- March 12th, 2012
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Archive for the ‘Album Liner Notes’ Category
The historical role of the danzon, a passionate Cuban dance derived from the danza 1, in the formation of contemporary Cuban culture is comparable to that of other Latin American genres, such as the Brazilian choro or the Argentinian tango. The urban cultures of Havana, Rio de Janeiro and Buenos Aires were shaped by these respective musical forms, which were played in the dance halls, brothels, and silent-movie houses. These genres bear the mark of Europe in their form and harmony, but use syncopated African-derived rhythms. The danzan, for example, owes its keen energy to the cinquillo, a rhythmic element of African origin which is also found in the Lucumi drumming tradition. But let’s start from the beginning… On or about the first day of January of 1879, a clarinetist named Miguel Failde ) allegedly played the first danzan (“Las Alturas de Simpson”) at El Liceo), asocial club in the seaport of Matanzas. One can assume that some dancing caballeros dropped their Havana cigars when they realized that Failde’s new dance was more rhythmical and variegated than the danza or the contradanza. After all, Failde had been putting out fires with his clarinet since the age of 12, when he joined the Firemen’s Band of Matanzas, a city which owes its name to various massacres committed by the ruthless Spanish conquistadores. By the way, danzones such as “Guerra” and “EI Combate”, composed during the revolutionary war against Spain, expressed the restless political ideologies of most Cubans, who eventually gained their independence from the so-called madre patria, and turned out to be excellent entrepreneurs, but lousy and incompetent politicians. One must clarify that the current structure and choreography of the danzon were developed by a musician who was born a month after Failde’s gig at EI Liceo. Jose Urfe incorporated arhythmic element from the son in his famous danzon “El Bombin de Barreto”, first played at a social club in the town of Guira de Melena, where a few dancers probably dropped their derby hats upon realizing that Urfe’s transplanted montuno 5, a vehicle for improvisation in Cuban music, had transfonned the danzan’ s vigorous choreography by facilitating adiversity of pasillos (dance steps) which allowed the dancers to freely express their mischievious intentions.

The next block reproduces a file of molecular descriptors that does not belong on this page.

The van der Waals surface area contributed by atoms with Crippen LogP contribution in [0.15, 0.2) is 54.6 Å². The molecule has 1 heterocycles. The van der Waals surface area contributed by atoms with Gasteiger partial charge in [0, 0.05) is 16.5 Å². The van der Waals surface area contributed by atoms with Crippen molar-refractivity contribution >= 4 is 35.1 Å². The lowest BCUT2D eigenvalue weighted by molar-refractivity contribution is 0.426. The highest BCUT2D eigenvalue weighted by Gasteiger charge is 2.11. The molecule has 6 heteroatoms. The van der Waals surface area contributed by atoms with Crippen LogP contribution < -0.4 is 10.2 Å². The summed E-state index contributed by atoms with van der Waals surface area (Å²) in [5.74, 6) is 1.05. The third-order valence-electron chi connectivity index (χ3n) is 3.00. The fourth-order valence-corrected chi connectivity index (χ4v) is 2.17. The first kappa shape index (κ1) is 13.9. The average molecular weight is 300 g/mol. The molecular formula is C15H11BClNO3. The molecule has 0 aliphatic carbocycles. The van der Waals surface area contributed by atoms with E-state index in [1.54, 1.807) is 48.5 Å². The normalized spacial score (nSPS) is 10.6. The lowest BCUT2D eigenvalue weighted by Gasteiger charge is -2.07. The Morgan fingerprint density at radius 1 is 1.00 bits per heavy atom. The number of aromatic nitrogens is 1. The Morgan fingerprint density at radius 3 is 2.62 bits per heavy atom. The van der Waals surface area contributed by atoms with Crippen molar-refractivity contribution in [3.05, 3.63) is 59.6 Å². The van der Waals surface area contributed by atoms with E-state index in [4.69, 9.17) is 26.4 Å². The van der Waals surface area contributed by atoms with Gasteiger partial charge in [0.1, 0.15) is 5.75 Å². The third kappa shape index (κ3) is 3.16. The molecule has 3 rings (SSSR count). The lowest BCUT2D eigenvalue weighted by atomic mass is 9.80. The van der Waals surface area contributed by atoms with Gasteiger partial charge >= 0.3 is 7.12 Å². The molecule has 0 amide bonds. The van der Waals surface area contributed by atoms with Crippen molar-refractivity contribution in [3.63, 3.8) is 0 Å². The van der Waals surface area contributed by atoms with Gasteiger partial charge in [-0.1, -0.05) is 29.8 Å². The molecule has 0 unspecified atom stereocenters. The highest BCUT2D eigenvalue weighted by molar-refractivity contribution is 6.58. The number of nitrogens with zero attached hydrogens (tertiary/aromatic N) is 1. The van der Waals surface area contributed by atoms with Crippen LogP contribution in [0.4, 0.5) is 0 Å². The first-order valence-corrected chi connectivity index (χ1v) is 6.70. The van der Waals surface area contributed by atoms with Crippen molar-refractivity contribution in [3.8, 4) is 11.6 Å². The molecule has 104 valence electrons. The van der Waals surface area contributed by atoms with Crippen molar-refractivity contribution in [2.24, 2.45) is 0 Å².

THE DECLINE OF THE DANZON: FROM CULTURAL SCHIZOPHRENIA TO BROKEN ROUTINES
The danzon eventually became a victim of cultural imperialism and other modern tragedies, when the island was invaded by the yanqui foxtrot and charleston, the Spanish couplet, and other alien products. Some danzoneros realized that their days were numbered in 1916, during the debut of the first troupe of U.S. Black musicians, whose sound appealed to the unsuspected disorientation of the island’s schizophrenic culture. This is why various Cuban flautists suddenly became saxophonists, while many timbaleros began to play U.S.-style trap drums. The most damaging blow, however, was inflicted by a musical fifth column from Oriente Province, where Cuba’s historical tragedies usually originate: By 1920, the son had conquered the western provinces of Cuba, replacing the danzan as the most popular dance. In a desperate attempt to save the danzan tradition, flautist Aniceto Diaz (1887-1964) created the danzonete, a mixture of the son and the danzan in 1929. Like the danzan, the first danzonete was born in Diaz’s hometown, Matanzas. Appropiately entitled “Rompiendo la Rutina” (Breaking the Routine) the first danzonete was played at La Colonia Espanola, a social club for Spanish immigrants and Cubans of Spanish descent 6. Despite its brief popularity during the 30’s, the danzonete resulted in the charanga orchestras’ utilization of certain vocalists (i.e. Paulina Alvarez, Barbarito Diez, Joseito Fernandez), who became the center of popular attention as interpreters of boleros, criollas, canciones or guajiras. In terms of instrumentation, the danzones were initially played by orquestas tipicas (cornet-led bands supported by clarinets and trombone, with tympani predominant in the percussion 7. By the 1930’s, however, the orquestas tipicas had become a rare commodity, and the danzones were played by flute and- fiddle charangas francesas (remember Haiti?), which adapted to the gradual Africanization of Cuban music 8 tltrough the development of the nuevo ritmo 9 and the introduction of the tumbadora (conga drum) in the charanga orchestra of”Arcano y sus Maravillas”